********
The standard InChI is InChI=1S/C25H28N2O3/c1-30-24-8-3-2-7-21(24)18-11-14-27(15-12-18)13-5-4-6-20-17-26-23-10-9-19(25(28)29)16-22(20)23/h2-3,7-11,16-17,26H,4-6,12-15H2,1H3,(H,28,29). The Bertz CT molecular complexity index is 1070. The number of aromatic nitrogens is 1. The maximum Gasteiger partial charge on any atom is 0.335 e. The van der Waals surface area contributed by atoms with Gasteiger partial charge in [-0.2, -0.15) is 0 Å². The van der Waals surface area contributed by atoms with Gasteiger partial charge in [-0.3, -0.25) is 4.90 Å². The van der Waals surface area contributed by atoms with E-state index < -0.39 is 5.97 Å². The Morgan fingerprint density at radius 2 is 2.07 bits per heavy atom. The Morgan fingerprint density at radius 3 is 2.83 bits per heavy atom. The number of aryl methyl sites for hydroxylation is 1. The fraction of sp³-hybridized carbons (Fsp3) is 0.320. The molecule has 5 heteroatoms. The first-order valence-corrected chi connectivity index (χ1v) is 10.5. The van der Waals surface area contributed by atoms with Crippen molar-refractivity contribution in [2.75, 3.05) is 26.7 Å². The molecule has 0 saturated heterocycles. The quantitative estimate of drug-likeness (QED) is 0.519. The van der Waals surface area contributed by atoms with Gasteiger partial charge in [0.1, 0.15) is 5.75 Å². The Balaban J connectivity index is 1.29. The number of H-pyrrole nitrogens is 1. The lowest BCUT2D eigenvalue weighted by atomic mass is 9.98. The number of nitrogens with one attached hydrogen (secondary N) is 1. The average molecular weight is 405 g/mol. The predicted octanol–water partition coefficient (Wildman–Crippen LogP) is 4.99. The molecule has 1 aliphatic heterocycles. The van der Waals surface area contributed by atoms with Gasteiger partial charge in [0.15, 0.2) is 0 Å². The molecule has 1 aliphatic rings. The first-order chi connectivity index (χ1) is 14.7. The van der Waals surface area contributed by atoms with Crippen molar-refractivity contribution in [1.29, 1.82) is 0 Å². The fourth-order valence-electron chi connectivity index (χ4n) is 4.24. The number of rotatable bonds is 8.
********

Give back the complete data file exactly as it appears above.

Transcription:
The standard InChI is InChI=1S/C25H28N2O3/c1-30-24-8-3-2-7-21(24)18-11-14-27(15-12-18)13-5-4-6-20-17-26-23-10-9-19(25(28)29)16-22(20)23/h2-3,7-11,16-17,26H,4-6,12-15H2,1H3,(H,28,29). The Bertz CT molecular complexity index is 1070. The number of aromatic nitrogens is 1. The maximum Gasteiger partial charge on any atom is 0.335 e. The van der Waals surface area contributed by atoms with Gasteiger partial charge in [-0.2, -0.15) is 0 Å². The van der Waals surface area contributed by atoms with Gasteiger partial charge in [-0.3, -0.25) is 4.90 Å². The van der Waals surface area contributed by atoms with E-state index < -0.39 is 5.97 Å². The Morgan fingerprint density at radius 2 is 2.07 bits per heavy atom. The Morgan fingerprint density at radius 3 is 2.83 bits per heavy atom. The number of aryl methyl sites for hydroxylation is 1. The fraction of sp³-hybridized carbons (Fsp3) is 0.320. The molecule has 5 heteroatoms. The first-order valence-corrected chi connectivity index (χ1v) is 10.5. The van der Waals surface area contributed by atoms with Crippen molar-refractivity contribution in [2.75, 3.05) is 26.7 Å². The molecule has 0 saturated heterocycles. The quantitative estimate of drug-likeness (QED) is 0.519. The van der Waals surface area contributed by atoms with Gasteiger partial charge in [0.1, 0.15) is 5.75 Å². The Balaban J connectivity index is 1.29. The number of H-pyrrole nitrogens is 1. The lowest BCUT2D eigenvalue weighted by atomic mass is 9.98. The number of nitrogens with one attached hydrogen (secondary N) is 1. The average molecular weight is 405 g/mol. The predicted octanol–water partition coefficient (Wildman–Crippen LogP) is 4.99. The molecule has 1 aliphatic heterocycles. The van der Waals surface area contributed by atoms with Gasteiger partial charge in [0.15, 0.2) is 0 Å². The molecule has 1 aliphatic rings. The first-order chi connectivity index (χ1) is 14.7. The van der Waals surface area contributed by atoms with Crippen molar-refractivity contribution in [1.29, 1.82) is 0 Å². The fourth-order valence-electron chi connectivity index (χ4n) is 4.24. The number of rotatable bonds is 8.